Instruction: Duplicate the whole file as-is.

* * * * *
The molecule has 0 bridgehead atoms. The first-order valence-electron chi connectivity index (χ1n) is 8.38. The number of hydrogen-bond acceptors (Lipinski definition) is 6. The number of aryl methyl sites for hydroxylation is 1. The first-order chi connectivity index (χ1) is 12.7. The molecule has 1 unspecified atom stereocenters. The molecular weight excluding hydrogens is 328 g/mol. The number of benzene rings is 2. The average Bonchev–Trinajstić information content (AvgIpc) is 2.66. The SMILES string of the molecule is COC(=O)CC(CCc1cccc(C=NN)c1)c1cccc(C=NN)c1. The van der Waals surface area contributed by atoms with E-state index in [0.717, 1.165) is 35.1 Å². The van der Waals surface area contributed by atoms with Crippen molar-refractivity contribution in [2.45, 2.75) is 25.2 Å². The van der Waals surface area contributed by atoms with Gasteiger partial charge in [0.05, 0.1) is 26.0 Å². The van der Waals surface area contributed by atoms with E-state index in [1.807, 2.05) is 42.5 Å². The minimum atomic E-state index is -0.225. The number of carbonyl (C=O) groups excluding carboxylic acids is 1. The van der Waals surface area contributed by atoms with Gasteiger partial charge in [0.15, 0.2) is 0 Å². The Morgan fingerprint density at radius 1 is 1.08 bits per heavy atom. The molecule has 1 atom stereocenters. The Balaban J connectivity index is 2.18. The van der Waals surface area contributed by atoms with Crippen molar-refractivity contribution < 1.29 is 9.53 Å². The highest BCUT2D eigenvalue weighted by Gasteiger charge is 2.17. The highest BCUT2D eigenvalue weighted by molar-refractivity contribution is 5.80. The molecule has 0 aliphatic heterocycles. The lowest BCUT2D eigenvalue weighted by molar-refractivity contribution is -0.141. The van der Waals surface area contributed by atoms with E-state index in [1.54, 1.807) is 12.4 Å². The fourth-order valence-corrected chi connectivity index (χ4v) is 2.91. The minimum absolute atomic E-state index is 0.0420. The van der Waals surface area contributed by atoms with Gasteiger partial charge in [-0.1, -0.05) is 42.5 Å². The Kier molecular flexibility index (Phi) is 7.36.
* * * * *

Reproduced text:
The molecule has 0 bridgehead atoms. The first-order valence-electron chi connectivity index (χ1n) is 8.38. The number of hydrogen-bond acceptors (Lipinski definition) is 6. The number of aryl methyl sites for hydroxylation is 1. The first-order chi connectivity index (χ1) is 12.7. The molecule has 1 unspecified atom stereocenters. The molecular weight excluding hydrogens is 328 g/mol. The number of benzene rings is 2. The average Bonchev–Trinajstić information content (AvgIpc) is 2.66. The SMILES string of the molecule is COC(=O)CC(CCc1cccc(C=NN)c1)c1cccc(C=NN)c1. The van der Waals surface area contributed by atoms with E-state index in [0.717, 1.165) is 35.1 Å². The van der Waals surface area contributed by atoms with Crippen molar-refractivity contribution in [2.45, 2.75) is 25.2 Å². The van der Waals surface area contributed by atoms with Gasteiger partial charge in [0.05, 0.1) is 26.0 Å². The van der Waals surface area contributed by atoms with E-state index in [1.807, 2.05) is 42.5 Å². The minimum atomic E-state index is -0.225. The number of carbonyl (C=O) groups excluding carboxylic acids is 1. The van der Waals surface area contributed by atoms with Gasteiger partial charge in [0.15, 0.2) is 0 Å². The Morgan fingerprint density at radius 1 is 1.08 bits per heavy atom. The molecule has 1 atom stereocenters. The Balaban J connectivity index is 2.18. The van der Waals surface area contributed by atoms with Crippen molar-refractivity contribution < 1.29 is 9.53 Å². The highest BCUT2D eigenvalue weighted by Gasteiger charge is 2.17. The highest BCUT2D eigenvalue weighted by molar-refractivity contribution is 5.80. The molecule has 0 aliphatic heterocycles. The lowest BCUT2D eigenvalue weighted by molar-refractivity contribution is -0.141. The van der Waals surface area contributed by atoms with E-state index in [1.54, 1.807) is 12.4 Å². The fourth-order valence-corrected chi connectivity index (χ4v) is 2.91. The minimum absolute atomic E-state index is 0.0420. The van der Waals surface area contributed by atoms with Gasteiger partial charge in [-0.1, -0.05) is 42.5 Å². The Kier molecular flexibility index (Phi) is 7.36.